How to make the most of that big blue bin
by Beth Porter, Better Paper Project Director
Hundreds of cities and towns across the country now offer big blue bins for recycling, about the size of large trash cans, to be collected weekly. While the increase in size is a great reflection of how eager people are to recycle, some problems can arise when that big blue bin is filled with incorrect items…
The Washington Post reported that recycling was once a profitable business for cities, not to mention the environmental benefits. However, recently those profits have vastly decreased to the point where now many counties are contributing up to millions of dollars each year to maintain operation of recycling facilities. Why the change? There are a few international reasons, including:
- Falling oil prices – oil is a key ingredient in new plastic and is now cheaper to make than to recycle.
- A stronger dollar – which means US businesses are less incentivized to be thrifty.
- And a weakened economy in China – our largest buyer of recycled materials.These have caused a direct nosedive in the value for American recyclables.More local challenges point right back to the first phase of consumer recycling – the big blue bin.
The answer to how to incentivize people to recycle seemed perfectly obvious – make recycling easier. Duplicate the process of tossing a can in the trash, but just toss it into a bin with all sorts of other recyclable items – paper mixed with glass mixed with old plastic bottles. The increase in technology available to facilities gave the appearance that companies could recycle everything at once, a process referred to as single-stream recycling. Single-stream is great in theory, but in practice has shown problems with contamination. Glass can more easily be broken on the conveyor belts, and being comingled with the other recyclables, can contaminate paper bales and plastic with shards of glass.
With the introduction of the big blue bin and single-stream recycling, people in many cities are increasing the volume and size of items they attempt to recycle. These good intentions can lead to trying out a variety of items in the bins…including old garden hoses, shopping bags, Christmas lights, and even shoes. Needless to say, these items are not recyclable. When unfit items are put into the blue bins the cost of the entire recycling process goes up, including transportation and time spent sorting and re-routing these incorrect items to their actual end point (the trash incinerator or landfill).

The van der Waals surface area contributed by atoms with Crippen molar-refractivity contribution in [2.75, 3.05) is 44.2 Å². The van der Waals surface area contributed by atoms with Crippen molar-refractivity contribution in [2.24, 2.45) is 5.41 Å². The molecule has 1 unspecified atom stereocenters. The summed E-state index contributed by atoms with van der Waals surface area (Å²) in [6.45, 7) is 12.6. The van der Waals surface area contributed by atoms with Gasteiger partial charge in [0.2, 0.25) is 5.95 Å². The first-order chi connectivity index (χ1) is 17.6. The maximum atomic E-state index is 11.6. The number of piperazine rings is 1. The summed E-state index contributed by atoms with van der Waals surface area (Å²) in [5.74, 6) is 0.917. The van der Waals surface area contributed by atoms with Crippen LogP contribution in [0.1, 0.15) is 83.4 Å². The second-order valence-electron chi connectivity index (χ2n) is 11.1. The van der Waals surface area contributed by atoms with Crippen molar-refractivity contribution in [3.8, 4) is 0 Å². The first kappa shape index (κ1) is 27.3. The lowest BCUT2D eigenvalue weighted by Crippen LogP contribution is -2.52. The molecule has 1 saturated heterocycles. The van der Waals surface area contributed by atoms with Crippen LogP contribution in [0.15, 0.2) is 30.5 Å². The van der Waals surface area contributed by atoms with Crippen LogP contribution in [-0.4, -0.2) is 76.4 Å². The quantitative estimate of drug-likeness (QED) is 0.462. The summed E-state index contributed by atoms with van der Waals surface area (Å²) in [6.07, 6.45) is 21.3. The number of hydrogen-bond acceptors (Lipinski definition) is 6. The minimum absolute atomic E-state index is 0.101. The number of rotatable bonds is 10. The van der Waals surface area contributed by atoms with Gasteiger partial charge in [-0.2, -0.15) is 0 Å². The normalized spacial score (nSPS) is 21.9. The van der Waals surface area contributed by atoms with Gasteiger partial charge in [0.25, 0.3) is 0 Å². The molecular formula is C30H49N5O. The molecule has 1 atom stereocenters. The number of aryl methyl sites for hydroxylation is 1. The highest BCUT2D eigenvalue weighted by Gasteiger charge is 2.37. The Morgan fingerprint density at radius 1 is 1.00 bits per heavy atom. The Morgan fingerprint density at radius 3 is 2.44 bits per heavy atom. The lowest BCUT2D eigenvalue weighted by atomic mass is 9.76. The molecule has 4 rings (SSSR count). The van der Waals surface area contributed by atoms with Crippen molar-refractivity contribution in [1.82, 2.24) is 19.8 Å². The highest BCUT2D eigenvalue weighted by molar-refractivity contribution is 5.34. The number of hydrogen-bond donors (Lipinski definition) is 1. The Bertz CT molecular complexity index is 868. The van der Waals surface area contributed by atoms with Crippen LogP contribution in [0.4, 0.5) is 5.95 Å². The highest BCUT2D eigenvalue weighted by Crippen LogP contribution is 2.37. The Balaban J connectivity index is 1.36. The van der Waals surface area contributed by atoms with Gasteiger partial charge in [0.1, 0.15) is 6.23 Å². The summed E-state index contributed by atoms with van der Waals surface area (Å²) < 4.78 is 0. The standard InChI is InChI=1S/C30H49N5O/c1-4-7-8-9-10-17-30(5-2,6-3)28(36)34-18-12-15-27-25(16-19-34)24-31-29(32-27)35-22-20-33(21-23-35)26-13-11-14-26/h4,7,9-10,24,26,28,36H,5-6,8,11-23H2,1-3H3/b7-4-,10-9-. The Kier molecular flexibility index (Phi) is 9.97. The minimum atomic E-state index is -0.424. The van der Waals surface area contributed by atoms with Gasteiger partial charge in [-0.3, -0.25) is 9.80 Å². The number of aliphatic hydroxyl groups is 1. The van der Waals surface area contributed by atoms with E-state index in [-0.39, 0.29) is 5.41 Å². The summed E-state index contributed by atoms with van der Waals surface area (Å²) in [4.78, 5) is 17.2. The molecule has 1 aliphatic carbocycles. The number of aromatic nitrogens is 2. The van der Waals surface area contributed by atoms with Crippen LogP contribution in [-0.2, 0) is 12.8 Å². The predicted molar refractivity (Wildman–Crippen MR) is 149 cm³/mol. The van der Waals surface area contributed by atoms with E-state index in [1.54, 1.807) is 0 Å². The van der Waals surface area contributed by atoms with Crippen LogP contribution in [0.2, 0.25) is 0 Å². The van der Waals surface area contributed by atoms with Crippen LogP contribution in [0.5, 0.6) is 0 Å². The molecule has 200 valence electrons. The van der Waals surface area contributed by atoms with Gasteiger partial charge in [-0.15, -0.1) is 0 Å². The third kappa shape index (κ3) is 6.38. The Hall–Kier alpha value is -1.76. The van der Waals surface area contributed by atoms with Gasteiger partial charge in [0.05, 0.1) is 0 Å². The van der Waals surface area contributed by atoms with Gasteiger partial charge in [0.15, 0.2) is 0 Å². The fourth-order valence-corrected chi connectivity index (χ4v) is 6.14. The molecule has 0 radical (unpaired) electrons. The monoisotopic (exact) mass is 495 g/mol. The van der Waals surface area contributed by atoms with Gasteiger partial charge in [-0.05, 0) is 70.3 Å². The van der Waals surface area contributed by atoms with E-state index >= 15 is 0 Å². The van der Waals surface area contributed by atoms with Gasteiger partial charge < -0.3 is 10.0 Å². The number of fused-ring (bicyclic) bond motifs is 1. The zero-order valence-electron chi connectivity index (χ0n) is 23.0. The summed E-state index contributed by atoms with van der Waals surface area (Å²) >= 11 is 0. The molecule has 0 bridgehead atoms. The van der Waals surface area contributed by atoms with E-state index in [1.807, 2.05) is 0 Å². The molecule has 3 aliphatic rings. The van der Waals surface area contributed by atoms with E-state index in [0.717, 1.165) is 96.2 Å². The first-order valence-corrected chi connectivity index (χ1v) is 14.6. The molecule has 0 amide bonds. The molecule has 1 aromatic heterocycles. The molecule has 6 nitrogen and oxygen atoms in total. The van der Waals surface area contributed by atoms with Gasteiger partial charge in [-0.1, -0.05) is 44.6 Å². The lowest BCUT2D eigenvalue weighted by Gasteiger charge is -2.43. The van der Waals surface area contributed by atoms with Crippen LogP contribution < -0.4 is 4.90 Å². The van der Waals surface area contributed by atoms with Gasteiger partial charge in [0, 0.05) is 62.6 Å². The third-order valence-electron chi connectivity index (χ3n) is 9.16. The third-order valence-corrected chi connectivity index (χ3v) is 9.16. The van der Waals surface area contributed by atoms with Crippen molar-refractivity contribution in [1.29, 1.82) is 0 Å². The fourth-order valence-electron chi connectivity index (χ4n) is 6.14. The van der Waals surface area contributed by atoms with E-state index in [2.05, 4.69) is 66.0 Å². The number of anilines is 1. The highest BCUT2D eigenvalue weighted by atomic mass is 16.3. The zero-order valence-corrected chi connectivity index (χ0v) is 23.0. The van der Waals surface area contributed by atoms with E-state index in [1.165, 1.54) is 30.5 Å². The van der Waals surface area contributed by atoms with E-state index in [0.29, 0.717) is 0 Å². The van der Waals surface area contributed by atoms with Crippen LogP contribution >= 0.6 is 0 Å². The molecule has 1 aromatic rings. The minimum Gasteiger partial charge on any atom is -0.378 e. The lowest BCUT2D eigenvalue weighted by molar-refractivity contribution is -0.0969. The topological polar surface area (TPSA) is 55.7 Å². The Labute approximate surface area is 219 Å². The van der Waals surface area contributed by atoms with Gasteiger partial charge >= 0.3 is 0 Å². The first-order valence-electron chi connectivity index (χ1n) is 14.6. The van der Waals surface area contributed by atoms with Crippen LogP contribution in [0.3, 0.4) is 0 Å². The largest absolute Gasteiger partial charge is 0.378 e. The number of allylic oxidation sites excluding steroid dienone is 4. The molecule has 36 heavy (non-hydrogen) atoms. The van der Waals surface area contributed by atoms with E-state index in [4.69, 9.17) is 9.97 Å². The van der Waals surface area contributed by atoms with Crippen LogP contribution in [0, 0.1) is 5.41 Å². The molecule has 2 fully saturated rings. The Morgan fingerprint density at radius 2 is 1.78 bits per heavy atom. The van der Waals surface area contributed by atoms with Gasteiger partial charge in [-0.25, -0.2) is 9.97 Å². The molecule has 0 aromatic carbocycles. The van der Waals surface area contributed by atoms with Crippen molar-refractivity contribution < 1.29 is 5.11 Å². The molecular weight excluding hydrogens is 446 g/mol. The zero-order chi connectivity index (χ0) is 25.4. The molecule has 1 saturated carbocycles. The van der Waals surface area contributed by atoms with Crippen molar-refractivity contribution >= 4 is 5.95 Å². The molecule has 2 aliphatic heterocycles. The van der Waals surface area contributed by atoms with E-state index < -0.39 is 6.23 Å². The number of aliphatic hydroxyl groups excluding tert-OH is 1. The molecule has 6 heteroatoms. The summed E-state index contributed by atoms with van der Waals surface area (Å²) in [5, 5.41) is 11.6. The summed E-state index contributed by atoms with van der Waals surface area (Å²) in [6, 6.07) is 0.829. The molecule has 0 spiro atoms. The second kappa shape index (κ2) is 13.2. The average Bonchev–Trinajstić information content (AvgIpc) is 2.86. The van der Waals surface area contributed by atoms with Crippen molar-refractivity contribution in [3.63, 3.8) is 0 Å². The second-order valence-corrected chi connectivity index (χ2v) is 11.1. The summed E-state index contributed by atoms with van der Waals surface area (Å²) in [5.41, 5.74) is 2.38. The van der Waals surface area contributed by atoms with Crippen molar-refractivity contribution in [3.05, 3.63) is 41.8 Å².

Waste management facilities want to appease their customers but at the end of the day, will do what produces a profit.
They will not remain in the recycling industry if profits continue to be low or nonexistent. The very first way to reverse the recent problems? Make the most of your big blue bin.
In just a few steps, you can be certain that your items are truly recyclable and being sent to the right facility…check out these steps below and share with your friends and family to help continue the positive influence of the big blue bin!
- Don’t grab that bag…
Putting your recyclables into a bag before sending them to the big blue bin might seem easier, but every bag has to be opened by the recyclers…that time crunch often ends in the bag being tossed in the trash pile.
Instead: Try carrying them out to the bin in a box that you can easily break down and add to the bin after!
- Play the sorting game
See if your city has nearby drop off locations for glass and paper (these are the most vulnerable to being ruined in the blue bins!) and adapt your at home recycling area to keep paper in its own container – better paper means arriving to be recycled…not ripped up or covered in water!
- Check up on your city’s rules
What might seem ready for the bin doesn’t always match with what your city has the capacity to recycle. On the other hand, you might be surprised at things you thought weren’t okay, but that your city is actually eager to recycle!
Click here to look up your area’s rules of recycling and keep the big blue bin full of approved items: http://www.wm.com/thinkgreen/what-can-i-recycle.jsp
Categories: Better Paper Project